Mineral Collection Adds Interest and Color
The family of Ed Siereveld donated his collection of minerals to the Geosciences Department.
The mineral collection currently being enjoyed by all visitors, students, faculty, and staff in the atrium on the main floor in Keplinger Hall was donated to the Geosciences Department by Arlene Siereveld of Wagoner, Oklahoma, to highlight the work of her late husband, Ed.
Ed was an electrical engineer, educator, and avid rock collector. His enjoyment of the vast collection extended to education. He would have classrooms of school children visit the basement of his home where the collection was always on display.
The specimens come from all over the world, sometimes with the same mineral represented from many different countries, such as the deep green Malachite minerals. There is beautiful blue Lapis Lazuli from Badakshan, Afghanistan and a lovely purple specimen called Charioite – found only in Russia. The collection also features many excellent specimens from the United States.
The collection was cataloged and photographed by Catherine Webster, currently the lab coordinator in the Geosciences Department. She also cleaned and filled the display cabinet with the specimens. There are many more pieces of interest and beauty that will be added to the case in the future.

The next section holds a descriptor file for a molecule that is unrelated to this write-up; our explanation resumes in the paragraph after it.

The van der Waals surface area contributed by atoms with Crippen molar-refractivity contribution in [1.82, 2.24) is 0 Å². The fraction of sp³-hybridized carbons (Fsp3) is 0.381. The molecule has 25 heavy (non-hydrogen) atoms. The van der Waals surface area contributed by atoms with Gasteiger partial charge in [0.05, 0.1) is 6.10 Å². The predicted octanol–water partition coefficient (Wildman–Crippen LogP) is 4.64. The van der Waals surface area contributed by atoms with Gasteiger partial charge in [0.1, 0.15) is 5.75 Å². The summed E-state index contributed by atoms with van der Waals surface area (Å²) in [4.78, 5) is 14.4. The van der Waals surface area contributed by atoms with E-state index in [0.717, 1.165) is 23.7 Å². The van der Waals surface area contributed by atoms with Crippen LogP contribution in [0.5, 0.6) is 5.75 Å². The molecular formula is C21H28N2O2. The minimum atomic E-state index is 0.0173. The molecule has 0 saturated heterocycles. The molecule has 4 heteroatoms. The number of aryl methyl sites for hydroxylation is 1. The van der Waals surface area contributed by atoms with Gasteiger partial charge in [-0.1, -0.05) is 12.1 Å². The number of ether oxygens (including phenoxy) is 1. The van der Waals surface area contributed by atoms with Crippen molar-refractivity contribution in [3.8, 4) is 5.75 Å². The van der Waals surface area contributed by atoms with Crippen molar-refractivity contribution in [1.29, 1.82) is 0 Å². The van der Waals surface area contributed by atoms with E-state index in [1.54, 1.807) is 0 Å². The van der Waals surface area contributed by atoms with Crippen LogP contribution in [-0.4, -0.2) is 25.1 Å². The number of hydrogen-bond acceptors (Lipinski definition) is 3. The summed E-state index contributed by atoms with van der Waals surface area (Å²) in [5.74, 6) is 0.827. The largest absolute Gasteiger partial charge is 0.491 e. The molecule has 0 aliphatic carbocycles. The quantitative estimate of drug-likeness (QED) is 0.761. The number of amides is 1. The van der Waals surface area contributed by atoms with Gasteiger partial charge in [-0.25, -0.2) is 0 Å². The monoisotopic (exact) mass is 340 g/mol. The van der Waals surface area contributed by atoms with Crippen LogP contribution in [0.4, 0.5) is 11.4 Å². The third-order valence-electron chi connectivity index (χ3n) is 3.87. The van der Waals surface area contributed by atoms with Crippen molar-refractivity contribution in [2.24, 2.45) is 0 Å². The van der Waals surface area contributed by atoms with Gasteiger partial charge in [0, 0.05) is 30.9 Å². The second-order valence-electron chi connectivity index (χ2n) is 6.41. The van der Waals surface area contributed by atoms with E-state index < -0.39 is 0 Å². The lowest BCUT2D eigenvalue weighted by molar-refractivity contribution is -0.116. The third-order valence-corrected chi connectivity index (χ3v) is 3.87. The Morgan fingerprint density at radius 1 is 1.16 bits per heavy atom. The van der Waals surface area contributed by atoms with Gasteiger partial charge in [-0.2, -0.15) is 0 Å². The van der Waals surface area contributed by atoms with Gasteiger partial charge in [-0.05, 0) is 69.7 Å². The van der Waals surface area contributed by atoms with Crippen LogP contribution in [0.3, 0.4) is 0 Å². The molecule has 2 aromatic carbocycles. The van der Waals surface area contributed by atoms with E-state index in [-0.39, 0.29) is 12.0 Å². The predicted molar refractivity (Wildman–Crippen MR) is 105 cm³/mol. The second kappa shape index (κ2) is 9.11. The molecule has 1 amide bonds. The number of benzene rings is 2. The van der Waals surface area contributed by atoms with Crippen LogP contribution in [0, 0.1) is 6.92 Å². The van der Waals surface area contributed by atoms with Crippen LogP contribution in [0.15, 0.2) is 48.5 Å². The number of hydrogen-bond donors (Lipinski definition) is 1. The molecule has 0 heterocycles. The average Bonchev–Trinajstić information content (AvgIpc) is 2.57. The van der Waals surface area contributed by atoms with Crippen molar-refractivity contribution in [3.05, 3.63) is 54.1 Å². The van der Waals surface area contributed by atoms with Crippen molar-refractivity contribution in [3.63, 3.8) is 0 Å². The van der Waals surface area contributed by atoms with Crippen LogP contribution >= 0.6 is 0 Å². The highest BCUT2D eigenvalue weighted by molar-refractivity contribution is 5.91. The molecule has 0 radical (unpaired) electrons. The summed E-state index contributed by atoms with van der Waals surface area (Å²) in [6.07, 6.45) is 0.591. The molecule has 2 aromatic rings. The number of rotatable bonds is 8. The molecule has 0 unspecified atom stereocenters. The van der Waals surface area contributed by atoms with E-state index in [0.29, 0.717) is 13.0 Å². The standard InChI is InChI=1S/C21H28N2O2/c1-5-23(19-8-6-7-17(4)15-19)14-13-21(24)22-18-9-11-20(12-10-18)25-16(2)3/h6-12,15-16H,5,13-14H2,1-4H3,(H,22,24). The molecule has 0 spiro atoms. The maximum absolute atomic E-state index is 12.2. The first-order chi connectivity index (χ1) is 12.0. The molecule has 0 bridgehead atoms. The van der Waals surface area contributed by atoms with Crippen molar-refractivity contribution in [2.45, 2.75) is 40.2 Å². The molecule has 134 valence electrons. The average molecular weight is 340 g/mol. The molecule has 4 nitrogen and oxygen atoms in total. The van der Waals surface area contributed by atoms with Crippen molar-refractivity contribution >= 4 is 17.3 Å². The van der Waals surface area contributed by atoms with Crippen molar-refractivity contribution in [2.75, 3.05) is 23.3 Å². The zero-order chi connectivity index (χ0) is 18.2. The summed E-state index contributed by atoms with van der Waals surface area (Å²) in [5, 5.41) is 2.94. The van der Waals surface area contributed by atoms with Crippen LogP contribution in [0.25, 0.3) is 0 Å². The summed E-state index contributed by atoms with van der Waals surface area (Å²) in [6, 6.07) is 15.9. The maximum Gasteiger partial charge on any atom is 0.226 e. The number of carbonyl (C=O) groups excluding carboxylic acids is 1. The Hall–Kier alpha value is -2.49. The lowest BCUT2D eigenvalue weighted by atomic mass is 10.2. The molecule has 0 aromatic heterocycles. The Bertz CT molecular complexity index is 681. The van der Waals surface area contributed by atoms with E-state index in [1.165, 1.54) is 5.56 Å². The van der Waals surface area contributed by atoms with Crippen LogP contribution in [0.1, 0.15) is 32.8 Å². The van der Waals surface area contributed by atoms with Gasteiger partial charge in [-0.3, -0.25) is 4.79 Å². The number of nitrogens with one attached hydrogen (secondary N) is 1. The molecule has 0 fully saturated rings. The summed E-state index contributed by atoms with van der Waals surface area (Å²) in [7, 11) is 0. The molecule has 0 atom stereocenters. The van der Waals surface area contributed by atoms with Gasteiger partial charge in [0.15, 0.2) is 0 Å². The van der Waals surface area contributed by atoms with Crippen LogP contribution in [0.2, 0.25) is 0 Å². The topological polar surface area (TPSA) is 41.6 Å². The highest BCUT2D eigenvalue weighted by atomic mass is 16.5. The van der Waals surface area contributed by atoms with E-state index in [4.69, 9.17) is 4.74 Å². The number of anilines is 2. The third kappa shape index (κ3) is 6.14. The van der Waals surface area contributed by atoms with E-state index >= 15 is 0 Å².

All specimens are labeled with their name, location, and chemical formula. This information provides opportunities for students to learn more about the world around them. Ed Siereveld would be pleased with the attention his collection receives on a daily basis.
Students may be required to complete prerequisite undergraduate courses and remove deficiencies without graduate credit, resulting in a program of more than 36 credit hours.
Students intending to take the non-thesis option should declare to the Graduate School at the end of their first semester (or for part-time students, after completing nine credit hours). This option requires the approval of the departmental chair and the Dean of the Graduate School. At the time of enrollment in a non-thesis option, the student must select both a general area in which to write a report and a member of the graduate faculty willing to supervise the report and approve the remainder of the study program. The report is the culmination of independent study and may be the result of an extensive literature search, fieldwork, laboratory work, or similar effort. The report must follow the general guidelines for writing a thesis and is subject to the advisor’s approval. Students in the non-thesis option must enroll in GEOL or GPHY 7913 for the report portion of their program.